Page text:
"What I do have a problem with is shelling out a lot of money for things that aren't actually happening."
The school pays pound;28,000 a month for a range of services, including cleaning and maintenance.
Much of the head's anger is reserved for the education authority, Brighton and Hove council, which he claims has not stood up to Jarvis.
The paradox is that while Varndean school recently appeared in the Office for Standards in Education's honours list - the 234 consistent high-achievers among England's schools - the legacy of its PFI deal is the one thing holding it back.
Three years ago Jarvis won a 25-year pound;105m contract to upgrade and maintain Varndean as well as three other Brighton schools - Dorothy Stringer, East Brighton college of media and art (Comart) and Patcham high school.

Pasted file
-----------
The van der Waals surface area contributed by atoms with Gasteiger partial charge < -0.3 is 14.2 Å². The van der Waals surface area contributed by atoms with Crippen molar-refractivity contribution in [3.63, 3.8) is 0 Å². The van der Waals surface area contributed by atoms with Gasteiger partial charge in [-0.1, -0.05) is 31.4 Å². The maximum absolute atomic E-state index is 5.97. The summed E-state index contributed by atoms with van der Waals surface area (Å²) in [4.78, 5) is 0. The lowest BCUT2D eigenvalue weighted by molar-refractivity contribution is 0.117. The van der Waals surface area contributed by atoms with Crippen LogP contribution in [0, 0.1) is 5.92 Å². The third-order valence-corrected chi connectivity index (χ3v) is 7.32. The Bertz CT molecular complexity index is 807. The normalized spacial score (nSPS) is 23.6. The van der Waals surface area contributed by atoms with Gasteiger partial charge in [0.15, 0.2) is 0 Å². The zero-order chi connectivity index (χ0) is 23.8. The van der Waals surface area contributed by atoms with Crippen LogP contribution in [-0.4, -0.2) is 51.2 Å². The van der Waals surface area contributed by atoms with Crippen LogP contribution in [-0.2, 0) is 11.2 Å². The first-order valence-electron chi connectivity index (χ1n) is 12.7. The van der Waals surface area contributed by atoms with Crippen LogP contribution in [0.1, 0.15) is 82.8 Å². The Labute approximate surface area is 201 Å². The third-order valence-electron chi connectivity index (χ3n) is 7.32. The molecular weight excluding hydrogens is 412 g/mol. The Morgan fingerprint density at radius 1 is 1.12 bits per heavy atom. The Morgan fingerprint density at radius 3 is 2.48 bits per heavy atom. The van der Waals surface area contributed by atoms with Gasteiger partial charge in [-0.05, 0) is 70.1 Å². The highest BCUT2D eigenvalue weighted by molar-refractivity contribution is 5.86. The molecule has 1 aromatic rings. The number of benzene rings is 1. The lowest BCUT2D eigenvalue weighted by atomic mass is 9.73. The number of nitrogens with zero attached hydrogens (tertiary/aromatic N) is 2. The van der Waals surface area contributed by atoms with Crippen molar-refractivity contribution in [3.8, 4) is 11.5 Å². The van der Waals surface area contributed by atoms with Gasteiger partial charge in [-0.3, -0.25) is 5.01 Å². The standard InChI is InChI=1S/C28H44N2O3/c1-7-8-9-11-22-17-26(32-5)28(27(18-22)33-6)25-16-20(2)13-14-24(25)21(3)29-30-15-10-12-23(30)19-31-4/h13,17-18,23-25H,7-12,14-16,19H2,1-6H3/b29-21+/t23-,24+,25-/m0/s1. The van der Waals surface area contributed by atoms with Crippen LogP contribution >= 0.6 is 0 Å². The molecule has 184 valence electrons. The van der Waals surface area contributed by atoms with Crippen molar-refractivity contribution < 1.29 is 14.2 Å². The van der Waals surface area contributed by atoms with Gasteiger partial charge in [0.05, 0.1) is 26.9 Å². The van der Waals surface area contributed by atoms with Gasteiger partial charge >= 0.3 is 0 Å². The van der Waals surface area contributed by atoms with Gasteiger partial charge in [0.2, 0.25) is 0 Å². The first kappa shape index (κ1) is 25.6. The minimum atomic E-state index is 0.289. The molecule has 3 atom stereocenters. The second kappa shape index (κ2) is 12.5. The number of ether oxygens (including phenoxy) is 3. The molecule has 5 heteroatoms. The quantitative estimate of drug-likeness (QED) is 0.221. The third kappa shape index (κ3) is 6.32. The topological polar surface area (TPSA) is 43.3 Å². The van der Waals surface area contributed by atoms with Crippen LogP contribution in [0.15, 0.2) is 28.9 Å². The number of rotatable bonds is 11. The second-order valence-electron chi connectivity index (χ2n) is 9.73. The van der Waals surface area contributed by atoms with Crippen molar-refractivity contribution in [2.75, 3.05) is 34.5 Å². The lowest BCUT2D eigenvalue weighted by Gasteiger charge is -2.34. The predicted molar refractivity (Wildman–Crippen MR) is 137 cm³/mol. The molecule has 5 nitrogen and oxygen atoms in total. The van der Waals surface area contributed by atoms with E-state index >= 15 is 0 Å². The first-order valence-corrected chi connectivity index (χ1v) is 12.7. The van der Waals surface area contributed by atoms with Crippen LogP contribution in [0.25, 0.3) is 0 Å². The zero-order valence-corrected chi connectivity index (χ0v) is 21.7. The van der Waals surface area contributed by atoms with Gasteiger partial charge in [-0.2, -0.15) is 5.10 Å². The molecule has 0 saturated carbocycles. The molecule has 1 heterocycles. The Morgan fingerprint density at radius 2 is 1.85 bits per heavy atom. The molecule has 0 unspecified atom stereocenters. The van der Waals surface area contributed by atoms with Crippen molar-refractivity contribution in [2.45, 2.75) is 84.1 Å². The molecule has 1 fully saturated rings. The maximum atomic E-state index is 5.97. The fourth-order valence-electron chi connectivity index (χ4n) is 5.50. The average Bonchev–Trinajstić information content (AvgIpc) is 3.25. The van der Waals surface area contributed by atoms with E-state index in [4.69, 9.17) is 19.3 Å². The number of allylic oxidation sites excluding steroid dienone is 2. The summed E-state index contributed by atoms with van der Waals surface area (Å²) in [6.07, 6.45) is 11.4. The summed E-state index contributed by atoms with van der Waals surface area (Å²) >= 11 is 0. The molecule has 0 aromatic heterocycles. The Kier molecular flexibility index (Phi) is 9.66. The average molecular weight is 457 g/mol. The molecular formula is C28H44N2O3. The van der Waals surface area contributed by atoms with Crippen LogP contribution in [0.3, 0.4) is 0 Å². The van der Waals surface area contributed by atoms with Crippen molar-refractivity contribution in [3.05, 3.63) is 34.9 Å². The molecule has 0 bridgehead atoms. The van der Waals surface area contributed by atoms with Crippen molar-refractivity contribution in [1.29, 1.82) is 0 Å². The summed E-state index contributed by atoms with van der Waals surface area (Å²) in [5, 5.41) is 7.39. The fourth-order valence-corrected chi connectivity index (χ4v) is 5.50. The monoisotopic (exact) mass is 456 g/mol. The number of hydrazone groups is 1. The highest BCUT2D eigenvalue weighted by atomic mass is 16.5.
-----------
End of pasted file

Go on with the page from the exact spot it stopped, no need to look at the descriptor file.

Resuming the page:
For Varndean the deal meant some much-needed extensions to its 1920s buildings, including a new sports hall, drama studios and an Astroturf soccer pitch. Mr Schofield welcomed it with open arms. "I rather naively believed that it was sold to us so I could get on with running the school."
In reality, a nine-month construction programme ended up taking 30 months, and new buildings were signed off that did not comply with Department for Education and Skills design guides or required standards of accommodation.
When the school's new technology and drama wing opened, rooms had no equipment, though Mr Schofield insists this was promised in the original deal. The school has since spent pound;75,000 re-equipping and refurbishing parts of the building.
For two years Varndean has paid pound;28,000 a month for facilities management but has seen no maintenance plan, no refurbishment plan, and no plan for day-to-day management.